That would be my advice to Congress after the House repudiated the $700 billion bailout plan, 228-205. I've read enough online comments to realize that Wall Street is stunned, perplexed, and not a little bit irritated. But I think that reaction just underscores a growing gulf between the two streets, Wall and Main. Joe Sixpack hated this bill with a fury, and that's what Congress has been hearing.
Now I think legislators have two choices (short of nudging 12 members into changing their votes):
Incrementalism (if you like sports metaphors, call this “going short”): Scale back the size and scope of the rescue. One suggestion floating around would provide for $150 billion in low-cost loans to companies weighted down with too many bad assets backed by U.S. home mortgages.
Advantages: Easier to marshal political support on both sides of the aisle. Sidesteps knotty questions of what to pay for hard-to-value toxic financial waste. Minimizes government involvement.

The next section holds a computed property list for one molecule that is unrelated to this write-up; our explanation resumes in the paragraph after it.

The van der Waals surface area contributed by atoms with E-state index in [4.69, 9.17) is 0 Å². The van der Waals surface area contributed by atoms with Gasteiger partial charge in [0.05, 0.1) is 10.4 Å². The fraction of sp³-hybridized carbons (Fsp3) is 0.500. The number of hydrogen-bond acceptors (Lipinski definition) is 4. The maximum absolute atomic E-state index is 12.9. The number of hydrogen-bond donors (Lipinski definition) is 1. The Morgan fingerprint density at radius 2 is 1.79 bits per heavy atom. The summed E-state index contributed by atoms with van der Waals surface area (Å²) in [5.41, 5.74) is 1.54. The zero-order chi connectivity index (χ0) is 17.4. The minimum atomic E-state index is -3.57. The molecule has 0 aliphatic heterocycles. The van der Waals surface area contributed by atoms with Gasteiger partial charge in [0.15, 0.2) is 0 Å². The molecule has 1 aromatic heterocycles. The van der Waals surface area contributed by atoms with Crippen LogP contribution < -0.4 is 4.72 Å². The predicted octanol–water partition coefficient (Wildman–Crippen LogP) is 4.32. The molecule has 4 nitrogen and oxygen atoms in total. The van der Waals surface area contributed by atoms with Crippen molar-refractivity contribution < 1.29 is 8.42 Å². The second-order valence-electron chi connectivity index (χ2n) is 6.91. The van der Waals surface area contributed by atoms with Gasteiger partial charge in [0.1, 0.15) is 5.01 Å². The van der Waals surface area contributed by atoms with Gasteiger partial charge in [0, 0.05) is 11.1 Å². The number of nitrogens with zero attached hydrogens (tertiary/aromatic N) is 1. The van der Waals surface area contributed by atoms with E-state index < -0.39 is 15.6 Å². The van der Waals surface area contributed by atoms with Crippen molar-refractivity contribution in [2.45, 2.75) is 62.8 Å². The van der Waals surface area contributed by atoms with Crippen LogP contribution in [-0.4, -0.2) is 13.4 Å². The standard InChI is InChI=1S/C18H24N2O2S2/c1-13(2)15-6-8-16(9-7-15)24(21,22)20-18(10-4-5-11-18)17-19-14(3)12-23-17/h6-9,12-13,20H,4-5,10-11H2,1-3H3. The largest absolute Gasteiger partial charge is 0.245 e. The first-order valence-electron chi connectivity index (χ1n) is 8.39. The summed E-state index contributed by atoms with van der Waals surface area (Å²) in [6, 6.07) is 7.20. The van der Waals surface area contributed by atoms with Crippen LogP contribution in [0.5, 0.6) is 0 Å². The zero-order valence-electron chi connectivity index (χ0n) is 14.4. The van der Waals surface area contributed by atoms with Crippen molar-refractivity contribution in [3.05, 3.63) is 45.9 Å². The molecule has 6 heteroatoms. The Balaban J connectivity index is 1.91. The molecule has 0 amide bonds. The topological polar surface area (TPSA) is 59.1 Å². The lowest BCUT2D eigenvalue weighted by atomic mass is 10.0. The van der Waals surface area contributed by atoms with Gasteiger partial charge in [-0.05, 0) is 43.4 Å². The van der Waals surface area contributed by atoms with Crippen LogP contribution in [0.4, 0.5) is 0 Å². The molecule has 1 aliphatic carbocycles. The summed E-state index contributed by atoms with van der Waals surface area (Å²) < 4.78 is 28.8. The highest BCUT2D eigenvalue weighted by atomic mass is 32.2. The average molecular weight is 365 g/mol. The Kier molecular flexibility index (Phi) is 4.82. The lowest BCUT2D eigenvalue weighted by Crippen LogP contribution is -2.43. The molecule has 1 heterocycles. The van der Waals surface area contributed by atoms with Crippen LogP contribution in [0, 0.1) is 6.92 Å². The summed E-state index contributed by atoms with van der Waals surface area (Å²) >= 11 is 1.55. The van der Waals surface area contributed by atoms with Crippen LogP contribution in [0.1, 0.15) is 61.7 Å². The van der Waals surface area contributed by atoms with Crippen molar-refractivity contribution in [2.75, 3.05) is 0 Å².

Disadvantages: May be too little to restore confidence and fix ailing firms. Could leave the Treasury Department and Fed injecting funds into the U.S. financial system and stamping out fires for years to come as the economy muddles along.
The “Bear Hug” (or, “going long”): Have the government aggressively take ownership stakes in financial firms in return for buying bad assets and pumping in capital. Try to weed out weaker companies that are insolvent and so badly run they don't deserve to survive.
Advantages: If we can get our arms around the whole problem at once, that could reduce the chances of a drawn-out resolution where good money is thrown after bad. Protects taxpayers better from losses. Also, a government that drives hard bargains (as Sweden did with such a program) will motivate financial firms not to seek Treasury help and to find private funds on their own to recapitalize.
Disadvantages: Wall Street won't like this one, after the tantalizing mirage of being able to dump their toxic waste at above-market prices under the original Paulson plan. And politicians too may balk at the size of the effort and the ideological implications.
Time to get a dialogue going. Two places to start: what Chile and Sweden did during their financial crises, with good outcomes.